You'd expect a fighter dubbed 'KO Dynamite' to be more than a handful in the ring, and Japan's hammer-fisted champ rarely disappoints. Uchiyama's ring generalship and raw power are to thank for his dominance at 130 pounds, where he has defended the WBA strap an astonishing ten times. With stoppages over fighters such as Takashi Miura, Bryan Vasquez and Jaider Parra it's no wonder he is highly regarded in the sport.
6. Randy Petalcorin – 72% KO (23-1-1, 18 KO), Philippines, Junior Flyweight
Petalcorin is one of the Philippines most savage punchers, not to mention one of the Junior Flyweight division's. Since a nightmare career setback to Marlon Tapales in 2010, Petalcorin has blitzed through his next 19 fighters, leaving no question as to why he wears the 'Razor' alias. Petalcorin is the current holder of the Interim WBA 108 pound title.
7. Albert Pagara – 70% KO (23-0, 16 KO), Philippines, Junior Featherweight
Known as 'Prince Albert, Pagara's noise at Junior Featherweight is starting to reach well beyond the shores of the Philippines. Undefeated and ascending the ranks at a rapid pace, the 21-year-old could be set for a very bright future in boxing. Pagara carries fight-changing power, most recently crushing challenger Jesus Rios inside 2 minutes of the 1st round.
8. Shinsuke Yamanaka – 68% KO (23-0-2, 17 KO), Japan, Bantamweight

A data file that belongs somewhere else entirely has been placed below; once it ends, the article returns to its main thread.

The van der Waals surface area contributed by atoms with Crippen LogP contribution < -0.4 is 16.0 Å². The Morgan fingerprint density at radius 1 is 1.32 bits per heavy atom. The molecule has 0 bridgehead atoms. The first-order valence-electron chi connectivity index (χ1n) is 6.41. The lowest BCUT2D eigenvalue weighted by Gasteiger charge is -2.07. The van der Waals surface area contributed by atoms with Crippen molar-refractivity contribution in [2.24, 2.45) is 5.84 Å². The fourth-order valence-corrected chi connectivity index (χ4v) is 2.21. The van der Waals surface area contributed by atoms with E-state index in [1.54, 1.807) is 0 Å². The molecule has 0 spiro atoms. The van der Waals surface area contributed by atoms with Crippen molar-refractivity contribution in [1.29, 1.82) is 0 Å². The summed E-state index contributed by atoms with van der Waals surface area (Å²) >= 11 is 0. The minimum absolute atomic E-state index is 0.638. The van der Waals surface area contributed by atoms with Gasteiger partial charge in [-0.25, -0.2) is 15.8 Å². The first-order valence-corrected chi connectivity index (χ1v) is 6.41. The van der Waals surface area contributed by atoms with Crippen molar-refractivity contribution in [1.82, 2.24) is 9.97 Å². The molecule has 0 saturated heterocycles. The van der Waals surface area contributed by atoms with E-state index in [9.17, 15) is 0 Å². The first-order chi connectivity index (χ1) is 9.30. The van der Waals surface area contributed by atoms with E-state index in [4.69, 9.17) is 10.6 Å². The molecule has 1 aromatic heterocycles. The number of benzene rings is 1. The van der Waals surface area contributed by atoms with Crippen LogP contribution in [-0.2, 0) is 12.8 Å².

Arguably the world's Bantamweight top dog, Yamanaka poses a serious threat to anyone campaigning at 118 pounds. Despite having to settle for two early career Draws, the Japanese fighter can nonetheless boast an undefeated record today. Since capturing the vacant WBC Bantamweight title from Christian Esquivel in 2011, Yamanaka has made eight successful defenses. Notable victims include Vic Darchinyan, Malcolm Tunacao and Suriyan Sor Rungvisai.
9. Takashi Miura – 67% KO (29-2-2, 22 KO), Japan, Junior Lightweight
Miura's record may be blemished, but he is considered an elite 130 pounder in his native Japan and on the world scene. The 31-year-old southpaw may have suffered an 8th round Retirement against countryman Takashi Uchiyama in 2011, but the gritty southpaw bounced right back, capturing the WBC Junior Lightweight five fights later. He has since defended the title four times, most recently against Billy Dib via 3rd round TKO.
10. Nonito Donaire – 61% KO (35-3, 23 KO), Philippines, Junior Featherweight
Known as the 'Filipino Flash', Donaire is known for a lot more than his whistling punches. The four-weight world champion possesses one of the most lethal left-hooks in boxing, often employing it to derail the senses of opponents. Donaire put in a career-defining performance against the much-feared Vic Darchinyan in 2007, taking out the undefeated Flyweight in 5 rounds. Despite struggling against top-tier opposition at 126 pounds, Donaire remains one of today's top-tier fighters.
Best of the Rest (50-60% KO ratio, no bout minimum)
(All Images courtesy of boxrec.com)